When foreign movie stars are in Tokyo, walking the red carpet at Japan premieres, they invariably stop for a few minutes when Ako Koizumi waves her microphone at them to get a few comments.
It is no coincidence that Koizumi has landed that job for Fox Television’s "Backstage Pass" program. The stylish 27-year-old bubbles with enthusiasm and confidence, whether she is doing TV or radio work. “Life is a gift and I want to make every day count,” she says in fluent English.
Born and raised in Yokohama, Koizumi describes herself then as just a typical Japanese girl who didn’t know anything about other cultures. ”When I was a child, I used to watch TV shows like 'Beverly Hills 90210' and dream of going to California … and I did,” she says. “I spent almost five years in LA, graduated from Santa Monica College, studying communications and I took acting lessons, as well. My goal was to work in show biz, or be a TV reporter in both the U.S. and Japan, sort of a bridge between two cultures.”
While she was in LA, Koizumi saw Kurara Chibana representing Japan at the Miss Universe final in Hollywood in 2006. Feeling inspired, she applied for the Miss Universe Japan contest and came back to Japan for that in 2007, eventually becoming a finalist. “But what really changed my life was shaking hands with Michael Jackson at Narita airport in 2008,” Koizumi recalls. “I had gone to the airport as part of a welcoming group with Kurara, and as I greeted him, it was filmed by Dan Smith, a TV producer for Access Television. He hired me as a TV entertainment reporter and my career started to take shape.”
Since December 2008, Koizumi has been a TV host for "Backstage Pass" (on Fox Japan Saturdays at 1:30 a.m.). She and her fellow reporters are affectionately called “samurai divas” on the program. “Personally, I see myself as more of a ninja,” she quips.
“It’s a lot of fun interviewing movie stars, directors and musicians on the red carpet, and even more so when we do one-on-one interviews because then, I really can get to know them and hear interesting stories,” she says. “Tom Cruise is always great because he makes times for his fans. He looks into your eyes and shows respect. Angelina Jolie is another celebrity I admire for her charity and philosophy on life. Meeting people like her made me realize how being a star can empower you to help people and do something positive for society. That’s something that I want to be able to do.”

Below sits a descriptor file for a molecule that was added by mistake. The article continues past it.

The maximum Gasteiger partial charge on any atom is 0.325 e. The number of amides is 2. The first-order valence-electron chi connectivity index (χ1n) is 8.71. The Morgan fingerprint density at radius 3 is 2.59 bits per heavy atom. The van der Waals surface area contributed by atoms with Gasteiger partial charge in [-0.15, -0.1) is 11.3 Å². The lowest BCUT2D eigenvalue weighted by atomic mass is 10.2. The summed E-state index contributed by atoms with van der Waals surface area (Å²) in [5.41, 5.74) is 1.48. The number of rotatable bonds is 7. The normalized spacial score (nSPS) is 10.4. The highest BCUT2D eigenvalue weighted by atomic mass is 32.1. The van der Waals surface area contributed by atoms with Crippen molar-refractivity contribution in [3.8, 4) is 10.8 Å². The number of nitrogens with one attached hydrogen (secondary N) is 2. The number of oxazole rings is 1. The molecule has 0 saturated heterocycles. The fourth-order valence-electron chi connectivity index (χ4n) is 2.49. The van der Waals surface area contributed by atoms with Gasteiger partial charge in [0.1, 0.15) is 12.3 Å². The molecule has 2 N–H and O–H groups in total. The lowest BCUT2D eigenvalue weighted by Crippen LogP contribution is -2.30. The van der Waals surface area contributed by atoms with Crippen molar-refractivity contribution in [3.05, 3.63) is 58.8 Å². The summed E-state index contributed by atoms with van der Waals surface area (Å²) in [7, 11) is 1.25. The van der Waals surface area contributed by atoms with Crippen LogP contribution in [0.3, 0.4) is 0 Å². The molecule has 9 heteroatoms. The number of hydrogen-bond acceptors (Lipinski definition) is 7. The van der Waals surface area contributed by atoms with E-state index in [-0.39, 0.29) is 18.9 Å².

Besides her work at Fox, Koizumi appears occasionally on NHK World’s "Tokyo Eye" with Chris Peppler and reports for Pit FM radio, covering F1 races, interpreting and interviewing racing personalities at Tokyo’s F1 Pit Stop Cafe. From May, she will appear on Fox with Dave Spector to host a program called "Go! California," which will come on right before the popular "American Idol." “The final of 'American Idol' final takes place in LA, so 'Go! California' introduces all kinds of hot places in LA, as well as California in general, and we will talk about 'American Idol,' too,” explains Koizumi.
The intensive acting courses Koizumi took in LA and in Japan last summer have also paid off -- she will make her movie debut in the independent short film "It’s All Good," directed by Japan-based Norman England. Starring actor-model Shogen ("Bloody Snake Under the Sun") and singer Stephanie, it focuses on a husband and wife who find themselves philosophically poles apart and the alien parasite that reconciles their relationship. “I play a CNN-type newscaster, reading the news in the background,” says Koizumi. “The movie will be shown at the Yubari film festival in February.”
Being on TV, Koizumi is naturally mindful of what she wears. “I like to be sexy and fashionable, but not trashy. You’ll find me at H&M and Zara just like any other girls around my age. But I also enjoy the dresses we get to wear from designer Tadashi Shoji for red-carpet events. I especially get inspired by fashion whenever I go to New York or LA.”
When she is not working, Koizumi likes to watch romantic movies on DVD and does yoga. “Tokyo can be overwhelming, and it helps me relax,” she says. In future, she would love to do a TV drama or movie in the States and get more involved in charity projects. For the time being, her plate is fairly full (she jokes that some days she wishes she could be cloned). “I’m really enjoying what I am doing now and just have to be patient and see what happens next. Things happen for a reason but unfortunately, they never happen on your timetable,” she says.
For more info on Ako, visit http://ameblo.jp/ako-hollywood/ www.facebook.com/people/Ako-Koizumi/567927572© Japan Today